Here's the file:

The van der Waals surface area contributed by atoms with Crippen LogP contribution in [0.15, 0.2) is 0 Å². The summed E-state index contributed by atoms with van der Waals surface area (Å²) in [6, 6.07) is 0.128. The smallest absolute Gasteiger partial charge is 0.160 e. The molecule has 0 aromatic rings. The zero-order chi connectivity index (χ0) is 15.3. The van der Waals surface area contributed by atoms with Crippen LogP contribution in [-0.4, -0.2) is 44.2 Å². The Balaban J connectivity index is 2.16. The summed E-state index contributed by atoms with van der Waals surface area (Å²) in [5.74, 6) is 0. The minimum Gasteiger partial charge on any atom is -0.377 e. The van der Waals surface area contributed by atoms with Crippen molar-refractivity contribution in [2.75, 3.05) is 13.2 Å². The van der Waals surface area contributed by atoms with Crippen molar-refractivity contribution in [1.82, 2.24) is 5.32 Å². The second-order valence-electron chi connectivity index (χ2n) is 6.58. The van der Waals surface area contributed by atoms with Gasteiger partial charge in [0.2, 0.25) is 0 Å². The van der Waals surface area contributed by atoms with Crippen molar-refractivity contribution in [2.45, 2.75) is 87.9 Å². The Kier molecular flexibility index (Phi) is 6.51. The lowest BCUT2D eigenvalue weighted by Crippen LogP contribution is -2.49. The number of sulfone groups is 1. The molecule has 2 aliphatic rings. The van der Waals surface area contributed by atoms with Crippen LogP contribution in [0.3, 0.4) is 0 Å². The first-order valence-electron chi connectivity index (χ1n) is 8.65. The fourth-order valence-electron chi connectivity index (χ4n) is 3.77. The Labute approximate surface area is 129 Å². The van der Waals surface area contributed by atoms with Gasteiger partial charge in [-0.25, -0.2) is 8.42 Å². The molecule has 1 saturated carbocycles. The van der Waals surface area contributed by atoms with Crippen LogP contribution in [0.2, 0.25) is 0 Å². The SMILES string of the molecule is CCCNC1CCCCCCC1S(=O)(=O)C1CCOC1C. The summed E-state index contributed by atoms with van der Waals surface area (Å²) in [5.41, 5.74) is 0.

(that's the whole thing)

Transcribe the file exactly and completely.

The van der Waals surface area contributed by atoms with Crippen LogP contribution in [0.15, 0.2) is 0 Å². The summed E-state index contributed by atoms with van der Waals surface area (Å²) in [6, 6.07) is 0.128. The smallest absolute Gasteiger partial charge is 0.160 e. The molecule has 0 aromatic rings. The zero-order chi connectivity index (χ0) is 15.3. The van der Waals surface area contributed by atoms with Crippen LogP contribution in [-0.4, -0.2) is 44.2 Å². The Balaban J connectivity index is 2.16. The summed E-state index contributed by atoms with van der Waals surface area (Å²) in [5.74, 6) is 0. The minimum Gasteiger partial charge on any atom is -0.377 e. The van der Waals surface area contributed by atoms with Crippen molar-refractivity contribution in [2.75, 3.05) is 13.2 Å². The van der Waals surface area contributed by atoms with Crippen molar-refractivity contribution in [1.82, 2.24) is 5.32 Å². The second-order valence-electron chi connectivity index (χ2n) is 6.58. The van der Waals surface area contributed by atoms with Gasteiger partial charge in [0.2, 0.25) is 0 Å². The van der Waals surface area contributed by atoms with Crippen molar-refractivity contribution in [2.45, 2.75) is 87.9 Å². The Kier molecular flexibility index (Phi) is 6.51. The lowest BCUT2D eigenvalue weighted by Crippen LogP contribution is -2.49. The number of sulfone groups is 1. The molecule has 2 aliphatic rings. The van der Waals surface area contributed by atoms with Crippen LogP contribution in [0.3, 0.4) is 0 Å². The first-order valence-electron chi connectivity index (χ1n) is 8.65. The fourth-order valence-electron chi connectivity index (χ4n) is 3.77. The Labute approximate surface area is 129 Å². The van der Waals surface area contributed by atoms with Gasteiger partial charge in [-0.25, -0.2) is 8.42 Å². The molecule has 1 saturated carbocycles. The van der Waals surface area contributed by atoms with Crippen LogP contribution in [0.2, 0.25) is 0 Å². The SMILES string of the molecule is CCCNC1CCCCCCC1S(=O)(=O)C1CCOC1C. The summed E-state index contributed by atoms with van der Waals surface area (Å²) in [5.41, 5.74) is 0.